Have a big lawn space or perhaps a small patio area just enough for an outdoor dining table? There's nothing like having a gorgeous home with unusable, unsightly outdoor spaces. And no, not all patios are made the same. We're here to rescue you. Here are ten tips to make sure your landscaping is beautiful (and functional)!
1. Creating Spaces
Try to think of your backyard as an extension of your home, divided up into separate “rooms” or spaces. This allows you to assign individual functions to each section, break up the monotony of an open space, and create interesting variation from space to space. This can be done with the use of retaining walls, flower beds, hedges, or small fences.
2. Linking Spaces
Once your backyard is divided up, it’s important to create flow between the spaces, just as you would inside your house. You can use concrete pavers or natural stone for your walkways to achieve this. How spaces are linked will also be determined by their function. Outdoor cooking and eating areas, for example, should be easily accessible to one and other.
3. Focal Points
Focal points are a means of drawing the eye towards areas of your garden that you’d like to emphasize. One or two focal points such as large, ornate trees, fire pits or fireplaces, or water features are ideal. With these points in place, the rest of the design will form organically around them.
4. Find Balance
Too much of anything is a bad thing. Balance your textures, colors, and shapes with their opposites. This will also bring attention to points you’d like emphasized by contrast. Even if your form theme uses straight and angular lines, some curves are necessary to soften this. Balance your colors so that there is some variety rather than just one monotonous shade lest it become overbearing, and use differing textures to create visual interest.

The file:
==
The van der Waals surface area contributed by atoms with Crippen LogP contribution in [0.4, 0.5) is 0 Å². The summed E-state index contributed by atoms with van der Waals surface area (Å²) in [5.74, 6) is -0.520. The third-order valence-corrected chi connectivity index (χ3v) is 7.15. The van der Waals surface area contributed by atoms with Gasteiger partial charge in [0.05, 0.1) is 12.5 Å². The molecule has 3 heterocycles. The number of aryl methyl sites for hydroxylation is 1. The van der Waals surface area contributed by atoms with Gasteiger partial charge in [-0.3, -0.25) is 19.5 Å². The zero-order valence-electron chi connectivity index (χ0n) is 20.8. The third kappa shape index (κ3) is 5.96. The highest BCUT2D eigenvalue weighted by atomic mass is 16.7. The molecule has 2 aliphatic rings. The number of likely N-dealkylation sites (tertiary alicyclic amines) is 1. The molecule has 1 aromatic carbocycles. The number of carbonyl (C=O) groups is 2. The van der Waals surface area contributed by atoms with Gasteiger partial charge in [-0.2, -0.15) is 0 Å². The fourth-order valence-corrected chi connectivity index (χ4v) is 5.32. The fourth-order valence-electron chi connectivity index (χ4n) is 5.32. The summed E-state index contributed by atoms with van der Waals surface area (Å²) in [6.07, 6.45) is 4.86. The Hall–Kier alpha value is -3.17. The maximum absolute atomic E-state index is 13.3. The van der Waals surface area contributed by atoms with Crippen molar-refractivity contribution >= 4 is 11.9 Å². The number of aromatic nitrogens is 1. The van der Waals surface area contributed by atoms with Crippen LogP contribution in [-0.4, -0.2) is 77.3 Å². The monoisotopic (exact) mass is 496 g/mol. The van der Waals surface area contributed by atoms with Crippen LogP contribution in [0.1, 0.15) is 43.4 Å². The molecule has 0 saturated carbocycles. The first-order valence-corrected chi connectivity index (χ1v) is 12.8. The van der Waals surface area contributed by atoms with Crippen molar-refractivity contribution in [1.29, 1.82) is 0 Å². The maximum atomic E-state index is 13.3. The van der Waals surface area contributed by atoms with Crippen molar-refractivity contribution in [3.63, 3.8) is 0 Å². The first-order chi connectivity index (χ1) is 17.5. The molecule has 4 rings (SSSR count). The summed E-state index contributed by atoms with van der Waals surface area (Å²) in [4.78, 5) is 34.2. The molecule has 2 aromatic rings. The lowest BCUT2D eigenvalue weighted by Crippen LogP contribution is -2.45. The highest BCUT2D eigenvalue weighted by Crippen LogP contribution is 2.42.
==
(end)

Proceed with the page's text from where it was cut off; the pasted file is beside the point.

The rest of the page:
To ensure your backyard is not just a pretty picture, use movement to create visual interest and draw the eye to key areas. Movement can be injected into a static outdoor space in the form of a flowing water feature, reeds that blow in the wind, or by attracting birds and other wildlife. The important thing is to create a lively, dynamic environment that stimulates the senses.
Use color to your advantage by selecting a planting palette that complements your hardscaping or the façade of your home. You can use different colored flowers or trees with varying colored leaves to add accents to your backyard and highlight certain structural or aesthetic elements of your home.
Accents can unify certain elements of your garden. If your back door is painted bright red for example, scatterings of a matching color in your outdoor areas will visually bring your home and outdoors together.
Contrast can be created to bring out certain colors by juxtaposing them with their opposite on the color wheel. Shade will naturally balance light and dark, but consider keeping flowers of complementary colors in the same area.
9. Planning for All Seasons
Your outdoor areas need not be enjoyed only during the spring or summer. Plan for fall and winter use by planting evergreen trees and other plants that will provide color even in the cold months. A fire pit or fireplace in your yard will also encourage use during the colder months.
10. Make Adjustments After the Fact
Remember, a backyard is a work in progress. You may find, after living with a particular feature for a while that it no longer suits your tastes, or is simply not necessary. Don’t be afraid to make some fine-tuning once your landscape design is actualized by picking out a plant here and there or moving a feature to a more appropriate spot. And of course, stay in touch with your landscape design professional to continue improving your outdoors.